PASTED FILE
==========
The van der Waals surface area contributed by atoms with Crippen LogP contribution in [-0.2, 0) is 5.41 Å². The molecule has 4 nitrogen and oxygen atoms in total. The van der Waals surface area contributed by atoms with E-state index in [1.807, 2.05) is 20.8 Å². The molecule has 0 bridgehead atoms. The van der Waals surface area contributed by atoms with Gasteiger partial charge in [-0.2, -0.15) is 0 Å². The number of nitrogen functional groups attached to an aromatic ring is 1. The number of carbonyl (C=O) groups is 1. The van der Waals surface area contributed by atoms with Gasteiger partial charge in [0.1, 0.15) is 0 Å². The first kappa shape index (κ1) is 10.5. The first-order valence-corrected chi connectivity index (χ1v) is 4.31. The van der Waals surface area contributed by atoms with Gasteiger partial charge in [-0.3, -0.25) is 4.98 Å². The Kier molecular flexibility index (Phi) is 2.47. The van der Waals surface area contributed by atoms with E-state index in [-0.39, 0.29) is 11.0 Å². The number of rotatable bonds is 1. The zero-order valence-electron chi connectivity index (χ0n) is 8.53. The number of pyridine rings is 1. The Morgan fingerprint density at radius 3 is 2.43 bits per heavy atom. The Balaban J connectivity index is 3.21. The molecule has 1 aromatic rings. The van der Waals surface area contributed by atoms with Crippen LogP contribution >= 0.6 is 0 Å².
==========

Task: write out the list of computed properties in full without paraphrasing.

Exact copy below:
The van der Waals surface area contributed by atoms with Crippen LogP contribution in [-0.2, 0) is 5.41 Å². The molecule has 4 nitrogen and oxygen atoms in total. The van der Waals surface area contributed by atoms with E-state index in [1.807, 2.05) is 20.8 Å². The molecule has 0 bridgehead atoms. The van der Waals surface area contributed by atoms with Gasteiger partial charge in [-0.2, -0.15) is 0 Å². The number of nitrogen functional groups attached to an aromatic ring is 1. The number of carbonyl (C=O) groups is 1. The van der Waals surface area contributed by atoms with Gasteiger partial charge in [0.1, 0.15) is 0 Å². The first kappa shape index (κ1) is 10.5. The first-order valence-corrected chi connectivity index (χ1v) is 4.31. The van der Waals surface area contributed by atoms with Gasteiger partial charge in [-0.3, -0.25) is 4.98 Å². The Kier molecular flexibility index (Phi) is 2.47. The van der Waals surface area contributed by atoms with E-state index in [-0.39, 0.29) is 11.0 Å². The number of rotatable bonds is 1. The zero-order valence-electron chi connectivity index (χ0n) is 8.53. The number of pyridine rings is 1. The Morgan fingerprint density at radius 3 is 2.43 bits per heavy atom. The Balaban J connectivity index is 3.21. The molecule has 1 aromatic rings. The van der Waals surface area contributed by atoms with Crippen LogP contribution >= 0.6 is 0 Å².